Strategies and Guidelines for Developing, Managing and Utilising Ex Situ Collections
Catherine A Offord
Patricia F Meagher
Australian Network for Plant Conservation Inc.
Strategies to conserve Australia’s unique native plant heritage depend on understanding how plant species function. The collection, storage and study of plant germplasm – whether as seed, tissue samples, frozen samples, or whole plants – helps us gain this knowledge. It provides research material to unlock the secrets of seed dormancy in the lab and in the wild; it allows us to establish new wild populations of threatened species with the best chance of success; and it provides an ‘insurance policy’ of genetically representative samples, to guard against the risk of extinction and the new threat of rapid climate change.
Plant Germplasm Conservation in Australia includes the latest advances in ex situ germplasm conservation. Written by many of Australia’s foremost experts, they place the conservation of this country’s unique and varied plant life in a national and international context, outline the key conservation treaties and strategies and provide a practical knowledge-kit for programs requiring germplasm collection, storage, research and utilisation. Content is relevant for both long-term conservation storage and short-term revegetation seed banking.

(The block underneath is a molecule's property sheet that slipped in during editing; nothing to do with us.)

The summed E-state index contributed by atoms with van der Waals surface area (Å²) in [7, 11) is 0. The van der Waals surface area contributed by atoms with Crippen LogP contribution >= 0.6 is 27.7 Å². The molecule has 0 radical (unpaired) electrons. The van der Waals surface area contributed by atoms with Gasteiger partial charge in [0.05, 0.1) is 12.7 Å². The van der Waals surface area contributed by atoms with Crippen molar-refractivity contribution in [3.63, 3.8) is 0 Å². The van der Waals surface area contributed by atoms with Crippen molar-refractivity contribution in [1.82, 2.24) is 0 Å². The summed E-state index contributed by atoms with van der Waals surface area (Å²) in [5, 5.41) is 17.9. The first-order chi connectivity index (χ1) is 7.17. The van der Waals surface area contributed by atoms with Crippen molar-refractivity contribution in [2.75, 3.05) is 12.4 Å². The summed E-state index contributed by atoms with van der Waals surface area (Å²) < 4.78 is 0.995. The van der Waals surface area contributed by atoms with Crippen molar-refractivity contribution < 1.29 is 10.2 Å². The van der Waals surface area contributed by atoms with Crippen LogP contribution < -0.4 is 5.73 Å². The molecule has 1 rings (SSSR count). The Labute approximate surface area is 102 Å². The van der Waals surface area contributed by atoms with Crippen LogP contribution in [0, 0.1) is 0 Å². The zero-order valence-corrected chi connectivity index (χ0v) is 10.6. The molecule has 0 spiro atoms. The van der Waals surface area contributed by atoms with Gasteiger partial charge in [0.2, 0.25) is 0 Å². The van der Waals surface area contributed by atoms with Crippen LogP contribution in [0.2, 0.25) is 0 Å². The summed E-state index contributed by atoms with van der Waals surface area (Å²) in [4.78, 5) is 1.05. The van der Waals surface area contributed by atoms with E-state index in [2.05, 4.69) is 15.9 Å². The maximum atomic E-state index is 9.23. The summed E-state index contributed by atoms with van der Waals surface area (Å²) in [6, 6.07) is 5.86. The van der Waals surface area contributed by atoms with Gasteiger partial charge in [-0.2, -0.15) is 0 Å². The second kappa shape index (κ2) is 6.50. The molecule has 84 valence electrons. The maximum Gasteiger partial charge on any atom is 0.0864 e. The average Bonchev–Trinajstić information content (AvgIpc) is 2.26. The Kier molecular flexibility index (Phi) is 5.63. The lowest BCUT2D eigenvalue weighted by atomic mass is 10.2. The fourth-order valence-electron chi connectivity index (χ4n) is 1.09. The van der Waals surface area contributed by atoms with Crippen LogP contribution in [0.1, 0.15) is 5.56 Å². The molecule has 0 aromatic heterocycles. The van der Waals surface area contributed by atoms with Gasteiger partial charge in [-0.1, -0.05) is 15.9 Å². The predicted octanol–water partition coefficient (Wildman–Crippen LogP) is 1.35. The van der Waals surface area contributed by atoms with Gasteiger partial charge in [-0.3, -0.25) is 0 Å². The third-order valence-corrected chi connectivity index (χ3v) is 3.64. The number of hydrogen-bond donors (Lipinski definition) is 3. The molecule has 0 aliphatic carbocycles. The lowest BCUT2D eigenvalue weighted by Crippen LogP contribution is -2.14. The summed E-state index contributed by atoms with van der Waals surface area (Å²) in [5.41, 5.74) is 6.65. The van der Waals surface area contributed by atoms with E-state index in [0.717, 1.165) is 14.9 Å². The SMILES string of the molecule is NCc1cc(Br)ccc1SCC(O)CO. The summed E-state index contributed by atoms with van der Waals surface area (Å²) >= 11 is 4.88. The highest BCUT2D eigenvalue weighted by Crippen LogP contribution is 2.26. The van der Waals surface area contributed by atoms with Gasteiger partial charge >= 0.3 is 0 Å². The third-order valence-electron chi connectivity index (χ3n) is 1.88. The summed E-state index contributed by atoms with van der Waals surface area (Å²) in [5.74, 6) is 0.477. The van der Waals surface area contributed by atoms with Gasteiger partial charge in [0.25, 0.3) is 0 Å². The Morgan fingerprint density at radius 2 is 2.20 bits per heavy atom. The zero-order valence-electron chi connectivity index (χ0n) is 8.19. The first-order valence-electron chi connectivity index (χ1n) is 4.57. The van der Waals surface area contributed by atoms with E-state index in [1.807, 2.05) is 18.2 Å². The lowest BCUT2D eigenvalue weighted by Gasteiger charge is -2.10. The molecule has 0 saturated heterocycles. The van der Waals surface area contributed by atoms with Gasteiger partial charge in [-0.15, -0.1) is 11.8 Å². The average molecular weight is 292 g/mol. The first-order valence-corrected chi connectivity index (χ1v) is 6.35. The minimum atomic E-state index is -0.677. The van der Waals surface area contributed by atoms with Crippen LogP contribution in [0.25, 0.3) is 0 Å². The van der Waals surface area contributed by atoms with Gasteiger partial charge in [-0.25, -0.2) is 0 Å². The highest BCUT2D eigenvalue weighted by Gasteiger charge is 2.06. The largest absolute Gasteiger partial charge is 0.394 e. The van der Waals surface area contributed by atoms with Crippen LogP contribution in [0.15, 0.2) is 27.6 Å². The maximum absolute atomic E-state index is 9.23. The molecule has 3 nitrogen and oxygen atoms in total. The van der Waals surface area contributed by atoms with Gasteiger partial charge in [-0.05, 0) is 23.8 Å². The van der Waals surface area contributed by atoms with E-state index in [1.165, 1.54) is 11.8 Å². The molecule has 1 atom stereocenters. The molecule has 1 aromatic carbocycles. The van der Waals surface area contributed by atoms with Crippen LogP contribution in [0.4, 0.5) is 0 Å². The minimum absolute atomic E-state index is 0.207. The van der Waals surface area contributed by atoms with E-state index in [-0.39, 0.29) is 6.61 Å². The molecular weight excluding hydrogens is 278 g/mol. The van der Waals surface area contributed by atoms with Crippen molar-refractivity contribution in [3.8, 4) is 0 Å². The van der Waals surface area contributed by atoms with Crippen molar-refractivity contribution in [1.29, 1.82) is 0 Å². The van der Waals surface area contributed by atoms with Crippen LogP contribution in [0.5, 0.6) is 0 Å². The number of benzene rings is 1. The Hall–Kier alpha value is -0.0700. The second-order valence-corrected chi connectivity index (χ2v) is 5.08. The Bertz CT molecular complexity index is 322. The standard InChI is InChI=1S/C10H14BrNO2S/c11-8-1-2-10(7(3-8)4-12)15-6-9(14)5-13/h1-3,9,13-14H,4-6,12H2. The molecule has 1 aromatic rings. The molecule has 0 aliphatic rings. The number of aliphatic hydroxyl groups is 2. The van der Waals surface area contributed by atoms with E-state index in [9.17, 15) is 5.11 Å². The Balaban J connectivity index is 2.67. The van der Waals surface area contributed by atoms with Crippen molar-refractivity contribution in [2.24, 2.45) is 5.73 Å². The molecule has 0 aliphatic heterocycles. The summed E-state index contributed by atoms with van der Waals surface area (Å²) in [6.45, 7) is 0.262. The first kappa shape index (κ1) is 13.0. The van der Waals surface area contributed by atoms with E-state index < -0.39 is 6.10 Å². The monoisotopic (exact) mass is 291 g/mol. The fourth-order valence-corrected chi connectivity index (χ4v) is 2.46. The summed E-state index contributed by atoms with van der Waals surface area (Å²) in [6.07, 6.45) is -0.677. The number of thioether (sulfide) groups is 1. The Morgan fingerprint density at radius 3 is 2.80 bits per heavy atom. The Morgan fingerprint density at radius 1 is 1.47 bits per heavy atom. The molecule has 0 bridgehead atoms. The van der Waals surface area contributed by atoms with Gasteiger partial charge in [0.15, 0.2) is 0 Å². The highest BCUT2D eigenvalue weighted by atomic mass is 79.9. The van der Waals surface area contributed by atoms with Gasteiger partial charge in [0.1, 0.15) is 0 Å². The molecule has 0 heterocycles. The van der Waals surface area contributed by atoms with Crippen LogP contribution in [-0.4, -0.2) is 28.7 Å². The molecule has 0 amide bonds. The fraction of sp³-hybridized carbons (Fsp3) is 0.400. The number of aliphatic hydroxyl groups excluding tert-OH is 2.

Presents practical recommendations for germplasm conservation with a strong basis in science
Full of practical case studies to demonstrate principles of germplasm conservation in Australia
Written by experts in germplasm conservation throughout Australia
Chapter 1: Introduction, including plant conservation in the international and Australian contexts
Chapter 2: Options and major considerations for germplasm conservation
Chapter 3: Seed and vegetative material collection
Chapter 4: Seed banking
Chapter 5: Seed germination and dormancy
Chapter 6: Tissue culture
Chapter 7: Cryopreservation
Chapter 8: Living plant collections
"This book provides a mine of information on recent advances in plant germplasm conservation in Australia and beyond ... I cannot think of a better text to recommend on this subject." Professor Stephen D Hopper, Director, Royal Botanic Gardens, Kew